This Rare Misprint Of The Bible Is Worth More Than You Think

Anything with novelty can offer financial rewards to collectors. In publishing, it is rare for books with misprints to stay in the public sector long, according to The Richest. Most mistakes undergo corrections when the error is spotted, making the book with the blunder valuable to book collectors. Now, not all typos result in cash for the owners of the misprinted material. It depends on a multitude of conditions: the book, its popularity, and how rare the tome actually is.

Peter Harrington agreed that an error in a book won't increase its value necessarily. He points out that "The Sun Also Rises" is worth money because of certain factors: a small print run of 5,090 limited the number of first editions available and it is often referred to as Ernest Hemingway's best-rendered story. This book contains a mistake on page 181, where the word "stopped" sports an extra "p." The publisher corrected it quickly. Books with the error show that the copy was printed among the first — and that is why the book becomes valuable, not because of the misspelling. 

The "Great She Bible," from 1611, offers a similar circumstance. It is worth a great deal — not necessarily from the mistake it contains inside — but because it represents one of the first King James Versions. The Bible was found in 2015 at the St Mary's Parish Church in Lancashire, England by Rev. Anderson Jeremiah and the Reverend Alexander Baker, according to the BBC, in a cupboard where it had been stored.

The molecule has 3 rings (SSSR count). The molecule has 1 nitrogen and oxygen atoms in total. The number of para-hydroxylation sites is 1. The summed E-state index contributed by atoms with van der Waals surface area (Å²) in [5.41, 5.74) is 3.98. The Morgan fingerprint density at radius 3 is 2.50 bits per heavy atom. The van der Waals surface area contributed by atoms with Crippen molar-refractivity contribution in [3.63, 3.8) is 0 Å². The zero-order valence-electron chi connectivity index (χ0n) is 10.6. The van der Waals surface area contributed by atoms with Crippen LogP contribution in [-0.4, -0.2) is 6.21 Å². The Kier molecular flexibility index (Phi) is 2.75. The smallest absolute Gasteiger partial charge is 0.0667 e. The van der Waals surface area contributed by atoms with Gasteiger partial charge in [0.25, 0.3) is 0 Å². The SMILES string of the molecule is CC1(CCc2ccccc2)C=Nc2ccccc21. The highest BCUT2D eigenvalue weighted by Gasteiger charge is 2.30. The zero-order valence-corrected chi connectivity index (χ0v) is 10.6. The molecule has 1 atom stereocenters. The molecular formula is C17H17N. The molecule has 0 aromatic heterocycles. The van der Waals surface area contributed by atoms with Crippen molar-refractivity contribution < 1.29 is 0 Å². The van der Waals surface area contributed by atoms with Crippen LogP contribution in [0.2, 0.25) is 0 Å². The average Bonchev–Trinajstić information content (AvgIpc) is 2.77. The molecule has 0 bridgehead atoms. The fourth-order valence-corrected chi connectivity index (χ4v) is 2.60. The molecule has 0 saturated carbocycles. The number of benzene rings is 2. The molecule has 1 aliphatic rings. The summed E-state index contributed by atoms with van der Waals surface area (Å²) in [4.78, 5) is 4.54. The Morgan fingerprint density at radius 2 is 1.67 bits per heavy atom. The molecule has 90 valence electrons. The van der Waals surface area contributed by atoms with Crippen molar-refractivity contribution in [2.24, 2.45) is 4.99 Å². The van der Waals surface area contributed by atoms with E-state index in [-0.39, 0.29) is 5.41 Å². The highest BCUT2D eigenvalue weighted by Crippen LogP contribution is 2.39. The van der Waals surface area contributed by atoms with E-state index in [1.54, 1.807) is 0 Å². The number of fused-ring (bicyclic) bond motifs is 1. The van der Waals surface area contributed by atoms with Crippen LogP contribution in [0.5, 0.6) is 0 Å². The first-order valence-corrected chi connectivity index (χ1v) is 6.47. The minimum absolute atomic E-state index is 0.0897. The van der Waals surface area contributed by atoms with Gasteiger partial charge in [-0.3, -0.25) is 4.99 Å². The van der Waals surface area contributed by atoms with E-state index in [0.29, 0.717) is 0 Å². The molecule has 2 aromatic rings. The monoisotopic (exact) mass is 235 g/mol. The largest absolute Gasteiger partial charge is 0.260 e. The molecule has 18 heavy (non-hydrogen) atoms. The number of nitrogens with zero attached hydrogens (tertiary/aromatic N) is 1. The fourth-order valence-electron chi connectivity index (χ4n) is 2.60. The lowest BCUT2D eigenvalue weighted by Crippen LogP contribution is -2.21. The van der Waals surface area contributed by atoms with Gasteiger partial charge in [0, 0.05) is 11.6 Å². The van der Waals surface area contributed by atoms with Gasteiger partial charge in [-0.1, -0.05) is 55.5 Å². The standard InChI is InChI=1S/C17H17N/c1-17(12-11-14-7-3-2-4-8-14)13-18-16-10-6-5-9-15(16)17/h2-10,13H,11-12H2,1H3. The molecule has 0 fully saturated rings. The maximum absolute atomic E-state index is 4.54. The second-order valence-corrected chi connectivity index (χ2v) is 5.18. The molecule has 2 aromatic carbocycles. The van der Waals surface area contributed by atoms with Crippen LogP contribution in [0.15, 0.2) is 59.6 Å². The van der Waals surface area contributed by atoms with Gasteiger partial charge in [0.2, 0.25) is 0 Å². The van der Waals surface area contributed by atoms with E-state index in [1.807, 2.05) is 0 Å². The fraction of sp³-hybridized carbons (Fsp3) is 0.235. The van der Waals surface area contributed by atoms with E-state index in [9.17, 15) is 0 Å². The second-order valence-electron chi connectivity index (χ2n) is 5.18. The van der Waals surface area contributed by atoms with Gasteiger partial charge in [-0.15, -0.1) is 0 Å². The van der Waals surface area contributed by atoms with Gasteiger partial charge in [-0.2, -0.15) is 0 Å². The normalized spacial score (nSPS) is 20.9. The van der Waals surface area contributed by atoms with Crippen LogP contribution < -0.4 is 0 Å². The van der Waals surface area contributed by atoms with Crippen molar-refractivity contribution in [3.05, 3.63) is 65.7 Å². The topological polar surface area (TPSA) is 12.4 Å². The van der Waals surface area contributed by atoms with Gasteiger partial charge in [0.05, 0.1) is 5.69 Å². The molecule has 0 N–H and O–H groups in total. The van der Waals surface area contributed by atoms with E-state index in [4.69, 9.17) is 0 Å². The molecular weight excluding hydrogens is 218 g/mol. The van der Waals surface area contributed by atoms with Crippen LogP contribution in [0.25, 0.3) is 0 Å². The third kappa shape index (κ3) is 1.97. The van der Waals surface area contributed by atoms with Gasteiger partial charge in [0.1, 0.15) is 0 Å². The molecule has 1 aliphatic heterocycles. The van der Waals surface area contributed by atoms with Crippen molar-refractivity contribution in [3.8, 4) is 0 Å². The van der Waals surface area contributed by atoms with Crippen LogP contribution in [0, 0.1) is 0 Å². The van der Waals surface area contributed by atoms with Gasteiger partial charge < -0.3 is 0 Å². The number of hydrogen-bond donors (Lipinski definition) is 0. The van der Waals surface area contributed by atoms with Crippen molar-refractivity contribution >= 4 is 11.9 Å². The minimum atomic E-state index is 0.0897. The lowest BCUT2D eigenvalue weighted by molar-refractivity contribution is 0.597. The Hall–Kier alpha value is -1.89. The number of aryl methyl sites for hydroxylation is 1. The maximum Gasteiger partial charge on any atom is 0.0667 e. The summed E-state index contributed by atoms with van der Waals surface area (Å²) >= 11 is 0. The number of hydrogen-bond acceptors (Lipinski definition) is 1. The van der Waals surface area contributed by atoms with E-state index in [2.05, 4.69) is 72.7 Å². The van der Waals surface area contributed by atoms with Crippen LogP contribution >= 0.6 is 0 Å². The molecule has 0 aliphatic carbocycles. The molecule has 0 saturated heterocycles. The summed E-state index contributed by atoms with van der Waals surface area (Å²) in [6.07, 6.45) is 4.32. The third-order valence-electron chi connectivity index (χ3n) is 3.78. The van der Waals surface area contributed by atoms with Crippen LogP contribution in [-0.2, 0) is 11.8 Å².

A one-letter mistake that changes everything

"We were stunned to discover a treasure as rare as this," said Baker to the BBC. "We knew as soon as we saw the date of the New Testament it was a significant find." Dr. Jeremiah added: "It's amazing to think we are able to hold a book printed as the direct result of the command of King James 400 years ago ... This English language version of the Bible was created to encourage ordinary people to discover the Good News of Jesus Christ for themselves and it is likely that it was the book that first took God's word into many people's homes in this part of Lancashire."

The mistake involves just one letter, according to the Museum of the Bible, which said that in the King James Bible (see photo above) the section Ruth 3:15 usually offers the following passage: "He went into the cit[y]." The person it refers to is Boaz, a wealthy man who eventually marries Ruth. But in the 1611 Bible, the line reads, "She went into the cit[y]," referring to Ruth and giving the book its nickname, the "She" Bible.

But, sometimes, it's the little things that matter ... and that mistake, plus the age and rarity of the book, make the volume worth almost $7,000 today, reported the BBC. Just a few of these versions still remain, with the Salisbury, Exeter, and Durham cathedrals holding one as well as Oxford and Cambridge Universities.